Bangladesh, long considered an international “basket case,” has, in recent years, managed to improve some of its economic and social fundamentals, including boosting garment exports to $ 2.5 billion a year, raising the literacy rate to over 50 per cent and reducing the population growth rate to below 2 per cent.

But Bangladesh remains one of the poorest countries in the world, with a per capita GDP of only about $ 250. Its railway and road networks are not only highly inadequate but also in a poor state of maintenance. Inland waterways, which are an important means of transport, are insufficiently developed. Energy consumption is very low at less than 50 kilograms of coal equivalent per capita per year, and only about 10 per cent of the villages have access to electricity.

Pakistan, too, has been struggling to pull itself out of poverty by its bootstraps. Again, however, high population growth rates and low GDP growth (especially in the 1990s, when growth averaged less than 4 per cent) have led to a sharp rise in poverty, with an estimated 34 per cent of the population now living below the poverty line, up from only 17 per cent in the early 1980s.

Pakistan’s infrastructure, too, though in relatively better shape than India’s or Bangladesh’s, needs a lot of upgrading. The railways have been losing money for years and the quality of train services has deteriorated sharply in the last two decades. The railway authorities say that that is now changing, with the induction of new engines and rolling stock, track upgrading and other improvements. But the pace of change is still very slow and needs to be speeded up.

Some 96,000 villages in Pakistan have been electrified since 1958, but 30,000 others are still without electricity and the rural electrification programme needs to be accelerated to keep pace with population growth. Billions of rupees have been spent on expensive motorway projects in the last fifteen years, but thousands of kilometres of other roads are in a poor state and need to be urgently upgraded. More than 200 million gallons a day of untreated sewage flows into Karachi harbour and the Lyari River now enjoys the dubious distinction of being the most polluted river in the world – having taken over the top spot from England’s Mersey River twelve years ago.

Four factors should be included in evaluating a nation’s wealth: 1. Natural Capital – the value of land, water, minerals, timber and other natural resources. 2. Physical Capital – the value of machinery, buildings and public works. 3. Human Capital – the productive value of people. 4. Social Capital – the value of families, communities and various organisations that glue a society together.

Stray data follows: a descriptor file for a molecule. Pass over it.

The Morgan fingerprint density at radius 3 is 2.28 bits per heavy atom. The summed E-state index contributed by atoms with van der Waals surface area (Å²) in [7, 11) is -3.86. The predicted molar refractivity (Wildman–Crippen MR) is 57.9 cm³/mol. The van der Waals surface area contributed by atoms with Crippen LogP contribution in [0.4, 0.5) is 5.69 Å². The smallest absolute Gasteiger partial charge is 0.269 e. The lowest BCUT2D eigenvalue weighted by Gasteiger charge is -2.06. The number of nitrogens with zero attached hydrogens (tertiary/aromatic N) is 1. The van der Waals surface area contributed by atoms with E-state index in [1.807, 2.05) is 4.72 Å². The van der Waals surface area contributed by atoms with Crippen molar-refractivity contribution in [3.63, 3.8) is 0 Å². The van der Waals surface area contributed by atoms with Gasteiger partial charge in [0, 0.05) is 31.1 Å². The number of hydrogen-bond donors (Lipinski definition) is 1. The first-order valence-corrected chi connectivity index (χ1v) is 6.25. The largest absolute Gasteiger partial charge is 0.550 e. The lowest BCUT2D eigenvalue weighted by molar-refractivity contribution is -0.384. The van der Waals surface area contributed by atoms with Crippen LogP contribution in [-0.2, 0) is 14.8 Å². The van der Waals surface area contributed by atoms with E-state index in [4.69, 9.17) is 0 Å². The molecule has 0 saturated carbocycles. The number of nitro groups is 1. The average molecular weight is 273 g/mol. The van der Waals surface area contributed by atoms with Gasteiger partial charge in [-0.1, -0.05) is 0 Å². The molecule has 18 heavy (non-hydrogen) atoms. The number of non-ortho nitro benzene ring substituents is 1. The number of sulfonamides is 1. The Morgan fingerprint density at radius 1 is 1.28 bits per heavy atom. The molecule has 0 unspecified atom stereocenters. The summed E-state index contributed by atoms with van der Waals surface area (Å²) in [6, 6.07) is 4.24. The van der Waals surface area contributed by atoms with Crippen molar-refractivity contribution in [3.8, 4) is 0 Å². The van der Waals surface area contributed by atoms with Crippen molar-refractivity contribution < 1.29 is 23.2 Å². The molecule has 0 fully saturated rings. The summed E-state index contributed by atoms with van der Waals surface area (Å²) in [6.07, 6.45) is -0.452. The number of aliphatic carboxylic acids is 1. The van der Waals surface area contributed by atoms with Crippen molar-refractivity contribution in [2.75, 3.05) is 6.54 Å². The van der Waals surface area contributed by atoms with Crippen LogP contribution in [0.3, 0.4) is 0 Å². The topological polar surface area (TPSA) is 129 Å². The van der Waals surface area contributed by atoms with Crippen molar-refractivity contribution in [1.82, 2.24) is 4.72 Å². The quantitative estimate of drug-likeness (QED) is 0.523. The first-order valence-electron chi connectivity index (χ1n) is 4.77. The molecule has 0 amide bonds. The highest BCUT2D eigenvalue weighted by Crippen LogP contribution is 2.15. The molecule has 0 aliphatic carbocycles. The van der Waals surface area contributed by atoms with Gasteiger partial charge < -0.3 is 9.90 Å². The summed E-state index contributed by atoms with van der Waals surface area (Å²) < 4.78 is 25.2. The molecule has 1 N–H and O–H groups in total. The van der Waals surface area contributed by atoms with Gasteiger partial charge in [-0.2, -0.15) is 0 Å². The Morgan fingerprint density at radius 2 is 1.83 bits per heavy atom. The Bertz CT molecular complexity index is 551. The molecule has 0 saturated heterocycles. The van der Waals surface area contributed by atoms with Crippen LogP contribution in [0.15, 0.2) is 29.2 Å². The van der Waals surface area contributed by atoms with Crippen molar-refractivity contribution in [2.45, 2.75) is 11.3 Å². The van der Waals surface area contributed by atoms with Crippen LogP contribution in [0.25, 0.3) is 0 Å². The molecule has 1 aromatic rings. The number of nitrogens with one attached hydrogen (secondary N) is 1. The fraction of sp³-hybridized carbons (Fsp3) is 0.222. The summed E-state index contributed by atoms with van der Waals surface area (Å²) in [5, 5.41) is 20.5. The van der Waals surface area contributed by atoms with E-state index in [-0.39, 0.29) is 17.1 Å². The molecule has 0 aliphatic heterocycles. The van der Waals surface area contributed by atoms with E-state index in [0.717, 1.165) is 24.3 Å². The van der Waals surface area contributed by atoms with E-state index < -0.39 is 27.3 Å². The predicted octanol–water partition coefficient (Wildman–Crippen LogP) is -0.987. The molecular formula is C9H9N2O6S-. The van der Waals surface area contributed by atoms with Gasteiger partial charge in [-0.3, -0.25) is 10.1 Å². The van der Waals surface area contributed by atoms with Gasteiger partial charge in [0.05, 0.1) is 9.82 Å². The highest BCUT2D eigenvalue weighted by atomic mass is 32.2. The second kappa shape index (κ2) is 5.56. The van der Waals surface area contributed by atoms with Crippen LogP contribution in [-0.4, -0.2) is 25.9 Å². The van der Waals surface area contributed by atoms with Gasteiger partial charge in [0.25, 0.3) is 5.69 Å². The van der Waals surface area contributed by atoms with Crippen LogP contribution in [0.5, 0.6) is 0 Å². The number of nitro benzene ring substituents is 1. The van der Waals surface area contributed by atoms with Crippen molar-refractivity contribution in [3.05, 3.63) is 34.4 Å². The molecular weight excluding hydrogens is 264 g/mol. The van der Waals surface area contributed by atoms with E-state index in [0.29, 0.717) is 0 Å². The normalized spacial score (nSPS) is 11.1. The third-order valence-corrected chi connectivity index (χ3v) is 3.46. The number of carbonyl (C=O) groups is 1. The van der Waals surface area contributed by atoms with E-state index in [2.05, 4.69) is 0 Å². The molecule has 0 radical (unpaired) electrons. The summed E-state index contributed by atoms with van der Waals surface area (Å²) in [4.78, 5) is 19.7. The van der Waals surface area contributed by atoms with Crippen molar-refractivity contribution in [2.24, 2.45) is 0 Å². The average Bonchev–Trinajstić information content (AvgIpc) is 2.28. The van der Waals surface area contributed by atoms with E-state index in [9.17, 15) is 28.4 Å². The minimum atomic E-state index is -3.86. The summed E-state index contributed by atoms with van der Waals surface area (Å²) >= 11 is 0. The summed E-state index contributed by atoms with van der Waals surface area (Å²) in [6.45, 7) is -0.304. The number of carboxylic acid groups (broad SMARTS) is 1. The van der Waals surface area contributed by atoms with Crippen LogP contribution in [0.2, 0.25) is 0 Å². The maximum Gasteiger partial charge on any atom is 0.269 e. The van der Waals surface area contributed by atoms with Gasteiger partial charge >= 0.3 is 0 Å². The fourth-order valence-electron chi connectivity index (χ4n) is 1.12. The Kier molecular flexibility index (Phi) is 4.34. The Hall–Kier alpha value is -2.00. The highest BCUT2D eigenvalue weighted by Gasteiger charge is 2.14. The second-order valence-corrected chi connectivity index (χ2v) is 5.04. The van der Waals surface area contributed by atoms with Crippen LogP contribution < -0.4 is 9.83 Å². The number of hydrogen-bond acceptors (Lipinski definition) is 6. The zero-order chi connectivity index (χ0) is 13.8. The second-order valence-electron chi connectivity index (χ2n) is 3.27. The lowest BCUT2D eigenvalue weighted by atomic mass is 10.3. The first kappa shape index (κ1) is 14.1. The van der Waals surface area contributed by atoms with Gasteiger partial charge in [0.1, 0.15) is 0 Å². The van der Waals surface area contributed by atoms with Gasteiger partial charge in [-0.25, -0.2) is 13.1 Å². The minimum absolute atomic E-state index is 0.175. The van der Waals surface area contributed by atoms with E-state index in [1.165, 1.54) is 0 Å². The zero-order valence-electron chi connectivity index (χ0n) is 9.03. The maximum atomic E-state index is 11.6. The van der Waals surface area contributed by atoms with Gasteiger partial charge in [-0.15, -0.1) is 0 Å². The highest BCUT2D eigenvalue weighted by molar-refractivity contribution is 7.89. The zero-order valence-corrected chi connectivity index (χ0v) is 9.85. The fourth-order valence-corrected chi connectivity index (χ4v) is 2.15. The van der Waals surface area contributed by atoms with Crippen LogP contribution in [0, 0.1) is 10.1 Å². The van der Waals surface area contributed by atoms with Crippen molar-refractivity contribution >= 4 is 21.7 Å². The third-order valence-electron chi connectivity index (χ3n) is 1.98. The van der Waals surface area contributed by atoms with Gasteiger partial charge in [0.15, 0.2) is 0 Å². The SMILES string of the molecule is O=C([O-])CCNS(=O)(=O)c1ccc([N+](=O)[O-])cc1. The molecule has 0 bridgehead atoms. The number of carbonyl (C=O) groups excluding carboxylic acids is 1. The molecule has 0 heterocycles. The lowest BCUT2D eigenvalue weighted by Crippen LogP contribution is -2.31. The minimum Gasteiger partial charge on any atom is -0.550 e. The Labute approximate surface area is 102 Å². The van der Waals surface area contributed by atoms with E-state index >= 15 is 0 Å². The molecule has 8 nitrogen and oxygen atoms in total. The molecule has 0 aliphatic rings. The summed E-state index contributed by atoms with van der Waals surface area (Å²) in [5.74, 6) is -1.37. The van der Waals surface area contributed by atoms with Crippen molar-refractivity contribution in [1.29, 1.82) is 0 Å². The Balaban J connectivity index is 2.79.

A nation that ignores or fails adequately to upgrade and invest in any of these areas confronts the risk of weakening the long-term health of its economy in favour of short-term gains. In 1995, the World Bank recalculated wealth to include a nation’s natural capital, physical capital, human capital and social capital. Using this system, the conventional rankings of the wealth of nations changed.

The main objective for developing countries is to raise the level of GDP per capita by stimulating economic growth so that poverty is reduced and material standards of living are improved. A pattern of broad-based economic growth should focus on uplifting the growth of income levels of “target’ poverty groups that are the vast majority segments of populations. If this principle is ignored, the result is a highly skewed pattern of economic and social development, with highly unequal levels of income between various groups.

Take Pakistan, for example. On the one hand, we have Karachi, Pakistan’s richest city, which, with a population of 12 million, or 8.57 per cent of the country’s total population, contributes more than 15 per cent of the nation’s GDP and over 60 per cent of all federal revenue. On the other hand, right next door to Karachi, across the Hub River, in Balochistan, we have places that are amongst the poorest regions in the country.

One such region is Kanrach, where there has been no economic development of any kind since Pakistan came into being 53 years ago. The government’s devolution plan talks of giving taxation powers to the new elected district councils to allow them to generate revenue for their region’s development. But how much revenue can impoverished regions like Kanrach generate through taxation when there is no industrial or commercial activity there that can be taxed?

Coupled with pursuing higher economic growth, Pakistan should seek to improve its international competitiveness. Among other things, this involves boosting productivity and product quality, expanding the range of value-added goods produced for export, and strengthening access to global markets, capital flows and technology transfer.

Internally, Pakistan should seek a high level of employment and stable price levels. It should also seek to produce high quality goods and services to be available and distributed across all population classes. Boosting GDP growth is not enough by itself; it has to be accompanied by policies aimed at promoting economic and social distributive justice. Only through a combination of such policies can Pakistan move towards becoming a more just, more humane and more egalitarian society.

Source: The News, 29/9/2008